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Epicurus classified sex in the "2nd category" of natural but unnecessary desires.

While acknowledging the pleasure of sexual intercourse, Epicurus (and Lucretius, in great detail) placed so many caveats that they presented the experience as more trouble than it is worth -- by design, as this was the point they begin to prove by argumentation: one may indulge in sexual intercourse, they argued, but only if one does not ruin one's health (e.g. by contracting some venereal disease), or squander one's fortune (e.g. on Rome's famously pricey courtesans), or stain one's reputation, or drain one's energy, or waste one's time that could have been spent on better things, etc.

Epicurus allegedly said that "sex never did anyone any good, and that one ought to consider himself fortunate, if it didn't do him any harm.". [1] In this respect, Epicureanism seems to differ with the more positive attitude towards the role of sexuality in human life and well-being held by modern psychology. The Epicurean views on sex, however, cannot be understood anachronistically within the context of the relatively more restrictive Judeo-Christian sexual mores, but only within that of the relatively more permissive ones of the Greco-Roman world. Hence, in The Symposium, we should not be surprised to find him taking up the topic of whether its better to have sex before or after dinner. [2]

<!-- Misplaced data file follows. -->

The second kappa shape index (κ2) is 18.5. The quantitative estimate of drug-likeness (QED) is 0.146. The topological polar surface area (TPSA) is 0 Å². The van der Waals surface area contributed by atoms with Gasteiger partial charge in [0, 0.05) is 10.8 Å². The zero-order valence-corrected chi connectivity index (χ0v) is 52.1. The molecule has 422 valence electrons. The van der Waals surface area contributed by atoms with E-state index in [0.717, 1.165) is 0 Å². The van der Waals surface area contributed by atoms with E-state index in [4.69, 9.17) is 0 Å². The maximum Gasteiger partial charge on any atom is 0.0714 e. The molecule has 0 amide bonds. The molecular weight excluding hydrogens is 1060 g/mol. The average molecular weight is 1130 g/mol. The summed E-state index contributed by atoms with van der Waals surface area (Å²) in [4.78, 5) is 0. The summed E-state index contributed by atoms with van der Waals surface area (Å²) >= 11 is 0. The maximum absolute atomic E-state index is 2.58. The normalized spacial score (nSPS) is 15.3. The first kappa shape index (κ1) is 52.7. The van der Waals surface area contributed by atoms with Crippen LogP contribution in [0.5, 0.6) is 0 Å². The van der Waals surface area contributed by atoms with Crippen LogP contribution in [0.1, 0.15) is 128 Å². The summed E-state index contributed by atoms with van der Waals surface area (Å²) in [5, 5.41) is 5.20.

Lucretius gave free reign to his (male) reader, should he succumb to the charms of some Venus volgivaga ("free-roaming Venus": a prostitute, perhaps, or some other, readily available woman). He sounds both permissive and dismissive of the whole affair -- "sailor's joy", and nothing more. Lucretius' greatest concern, and the vice he fulminated against most ferociously, was the folly of passionate, "romantic" love. Ironically, perhaps, by deliberately trivializing both sex and love, Lucretius drove this very same argument to an endorsement of marriage.


  1. Laertius 10.18; Vatican Saying 51; Plutarch 654B = Usener 62
  2. Plutarch 653F-654B = Usener 61
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